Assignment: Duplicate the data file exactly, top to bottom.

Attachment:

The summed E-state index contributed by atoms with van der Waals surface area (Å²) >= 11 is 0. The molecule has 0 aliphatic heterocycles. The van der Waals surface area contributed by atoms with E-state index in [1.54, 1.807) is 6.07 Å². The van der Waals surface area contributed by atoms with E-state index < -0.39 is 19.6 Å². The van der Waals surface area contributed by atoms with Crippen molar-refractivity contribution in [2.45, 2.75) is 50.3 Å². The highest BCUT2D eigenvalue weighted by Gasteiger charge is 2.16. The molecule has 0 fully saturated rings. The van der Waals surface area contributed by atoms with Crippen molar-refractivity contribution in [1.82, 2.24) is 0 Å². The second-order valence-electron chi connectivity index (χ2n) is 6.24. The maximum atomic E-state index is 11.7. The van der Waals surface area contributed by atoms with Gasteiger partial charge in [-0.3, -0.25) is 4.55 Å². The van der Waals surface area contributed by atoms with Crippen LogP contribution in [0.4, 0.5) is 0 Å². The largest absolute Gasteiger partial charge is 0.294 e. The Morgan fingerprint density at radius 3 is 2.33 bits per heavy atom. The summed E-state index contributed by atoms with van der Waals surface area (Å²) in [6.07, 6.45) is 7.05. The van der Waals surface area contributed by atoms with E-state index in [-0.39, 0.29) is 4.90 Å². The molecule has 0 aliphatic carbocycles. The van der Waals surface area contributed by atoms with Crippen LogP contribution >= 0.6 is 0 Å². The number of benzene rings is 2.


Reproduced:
The summed E-state index contributed by atoms with van der Waals surface area (Å²) >= 11 is 0. The molecule has 0 aliphatic heterocycles. The van der Waals surface area contributed by atoms with E-state index in [1.54, 1.807) is 6.07 Å². The van der Waals surface area contributed by atoms with E-state index < -0.39 is 19.6 Å². The van der Waals surface area contributed by atoms with Crippen molar-refractivity contribution in [2.45, 2.75) is 50.3 Å². The highest BCUT2D eigenvalue weighted by Gasteiger charge is 2.16. The molecule has 0 fully saturated rings. The van der Waals surface area contributed by atoms with Crippen molar-refractivity contribution in [1.82, 2.24) is 0 Å². The second-order valence-electron chi connectivity index (χ2n) is 6.24. The maximum atomic E-state index is 11.7. The van der Waals surface area contributed by atoms with Gasteiger partial charge in [-0.3, -0.25) is 4.55 Å². The van der Waals surface area contributed by atoms with Crippen LogP contribution in [0.4, 0.5) is 0 Å². The largest absolute Gasteiger partial charge is 0.294 e. The Morgan fingerprint density at radius 3 is 2.33 bits per heavy atom. The summed E-state index contributed by atoms with van der Waals surface area (Å²) in [6.07, 6.45) is 7.05. The van der Waals surface area contributed by atoms with E-state index in [-0.39, 0.29) is 4.90 Å². The molecule has 0 aliphatic carbocycles. The van der Waals surface area contributed by atoms with Crippen LogP contribution >= 0.6 is 0 Å². The number of benzene rings is 2.